As I focused in on the first quarter, the idea for an objective to commit to scheduling the writing retreat emerged.  Then the tough part came – what were the quantitative measures that would work as Key Results?  Having now facilitated a number of OKR setting workshops, I'm coming to learn that Objectives are easy, but Key Results is where the brain really has to engage.  My first endeavors to apply it personally were no exception.  Eventually, I came to the realization that I needed to measure confidence.  Confidence that I could generate enough material, and confidence that people would be interested in reading the book.  After a long wrestle, I reached a definition:

Working the Objectives

As Wodtke states when concluding Radical Focus, “The Google implementation of OKRs is quite different than the one I recommend here”.  Given that I had started with her work, I was quite curious to spot the differences as I read through Google’s guidance.  At first, it seemed very subtle.  The biggest difference I could see was that for Google not all objectives were stretch.  Then the gap hit me.  Wodtke added a whole paradigm for working your way towards the objective with a lightweight weekly cycle.   I had loved it, as I’d mentally translated it to “weekly iterations”.

The model was simple.  At the start of each week, set three “Priority 1” goals and two “Priority 2” goals that would move you towards your objectives.  At the end of the week, celebrate your successes and reflect on your insights.  Whilst she had a lot more to offer on application and using the weekly goals as a lightweight communication tool, the simplicity was very appealing personally.  After all, I had a “day job” training and coaching.  My personal objectives were always going to be extra-curricular so I wanted a lightweight focusing tool.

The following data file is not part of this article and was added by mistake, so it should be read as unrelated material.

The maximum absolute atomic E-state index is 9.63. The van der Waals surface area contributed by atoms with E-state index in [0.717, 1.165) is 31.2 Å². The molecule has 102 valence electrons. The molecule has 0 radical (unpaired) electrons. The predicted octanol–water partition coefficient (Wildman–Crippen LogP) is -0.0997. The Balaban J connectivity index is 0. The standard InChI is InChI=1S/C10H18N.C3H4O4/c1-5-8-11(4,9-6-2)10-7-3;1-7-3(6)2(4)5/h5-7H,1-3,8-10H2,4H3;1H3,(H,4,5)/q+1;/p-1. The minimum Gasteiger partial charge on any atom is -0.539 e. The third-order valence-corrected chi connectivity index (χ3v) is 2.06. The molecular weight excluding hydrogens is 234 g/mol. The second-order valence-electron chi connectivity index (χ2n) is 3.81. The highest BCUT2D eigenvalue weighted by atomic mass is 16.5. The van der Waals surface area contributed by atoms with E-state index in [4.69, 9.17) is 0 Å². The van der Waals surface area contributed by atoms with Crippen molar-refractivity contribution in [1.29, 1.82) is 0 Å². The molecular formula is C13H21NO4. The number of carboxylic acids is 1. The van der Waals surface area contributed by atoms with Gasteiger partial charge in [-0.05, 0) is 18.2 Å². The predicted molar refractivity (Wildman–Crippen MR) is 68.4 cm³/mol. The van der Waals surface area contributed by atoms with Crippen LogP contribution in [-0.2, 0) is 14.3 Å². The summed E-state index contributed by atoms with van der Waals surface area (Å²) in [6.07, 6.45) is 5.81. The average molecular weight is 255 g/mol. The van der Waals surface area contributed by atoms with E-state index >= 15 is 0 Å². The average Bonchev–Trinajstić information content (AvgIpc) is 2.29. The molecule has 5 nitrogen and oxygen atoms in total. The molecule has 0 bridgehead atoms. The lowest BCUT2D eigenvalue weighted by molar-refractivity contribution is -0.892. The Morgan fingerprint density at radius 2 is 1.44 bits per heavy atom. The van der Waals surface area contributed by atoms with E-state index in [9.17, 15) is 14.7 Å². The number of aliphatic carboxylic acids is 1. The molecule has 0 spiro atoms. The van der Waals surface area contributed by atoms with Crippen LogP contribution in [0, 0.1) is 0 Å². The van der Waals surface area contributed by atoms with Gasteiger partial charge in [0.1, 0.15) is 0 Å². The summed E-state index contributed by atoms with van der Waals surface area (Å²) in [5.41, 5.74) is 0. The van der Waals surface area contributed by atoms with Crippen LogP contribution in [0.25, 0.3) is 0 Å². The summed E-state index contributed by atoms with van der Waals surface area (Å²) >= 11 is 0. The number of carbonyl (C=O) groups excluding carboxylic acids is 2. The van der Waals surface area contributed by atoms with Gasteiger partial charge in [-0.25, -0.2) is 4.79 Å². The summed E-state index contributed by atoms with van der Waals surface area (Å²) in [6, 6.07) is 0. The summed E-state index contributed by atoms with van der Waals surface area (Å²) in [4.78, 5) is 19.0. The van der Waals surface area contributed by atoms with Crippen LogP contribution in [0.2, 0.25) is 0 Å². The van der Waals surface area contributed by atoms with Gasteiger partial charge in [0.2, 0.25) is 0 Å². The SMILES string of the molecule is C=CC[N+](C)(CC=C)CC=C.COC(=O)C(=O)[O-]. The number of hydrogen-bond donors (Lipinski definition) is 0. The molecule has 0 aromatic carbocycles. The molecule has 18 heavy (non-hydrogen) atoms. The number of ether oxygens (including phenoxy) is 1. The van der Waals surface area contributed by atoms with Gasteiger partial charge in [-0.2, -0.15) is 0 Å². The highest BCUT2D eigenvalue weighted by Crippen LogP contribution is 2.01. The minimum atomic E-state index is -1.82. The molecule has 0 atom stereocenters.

Whilst writing a book was not my only objective, it was one of two so features heavily in my weekly priorities.  Following is an example excerpt:

Clarifying notes:
  • Oakleigh is a suburb near me with a big Greek population.  They have a bunch of late night coffee shops, and its my favorite place to write.  I head up at 10pm after the kids are in bed and write until they kick me out around 2am.  This article is being written from my newly found “Brisbane Oakleigh”.
  • In week 2 I utilised OKRs in an executive strategy workshop I was facilitating (with a fantastic result), and shared the concept with a friend who was struggling with goal clarity.  In both cases, I used my writing OKR as an example 


Hopefully by this point you are both starting to understand the notion of the OKR and perhaps inspired enough to read some of the source material that covers it more fully.  I can’t recommend Radical Focus highly enough.  It’s an easy read, fable style (think The Goal, The Phoenix Project). 

You might have noticed along the way that my priority goal this week was to “Publish OKR article”.  As seems to happen regularly to me, once I start exploring an idea it becomes too big for one post.  I never actually got to the “SAFe” part of OKRs.  To whet your appetite, here are some things I plan to address in the second article:

  • Specifying OKRs as part of a Feature Definition
  • Applying OKR thinking to PI Objectives
  • Applying OKR thinking to Inspect and Adapt and Retrospective Outcomes


  1. Hi Marc, I wonder why noone responded. I like the Wodtke cycle, because it seems to foster empirical process control (I&A). I cannot see such a thing in other approaches.

    I face a problem with defining OKRs. Are you willing to discuss?

    I read Googles definition

    It states "Use expressions that convey endpoints and states, e.g., “climb the mountain,” “eat 5 pies,” “ship feature Y.”"

    My question to you: isn't climbing an activity rather than an endpoint?

    So I'd say: Stand on the mountain.

    What do you say.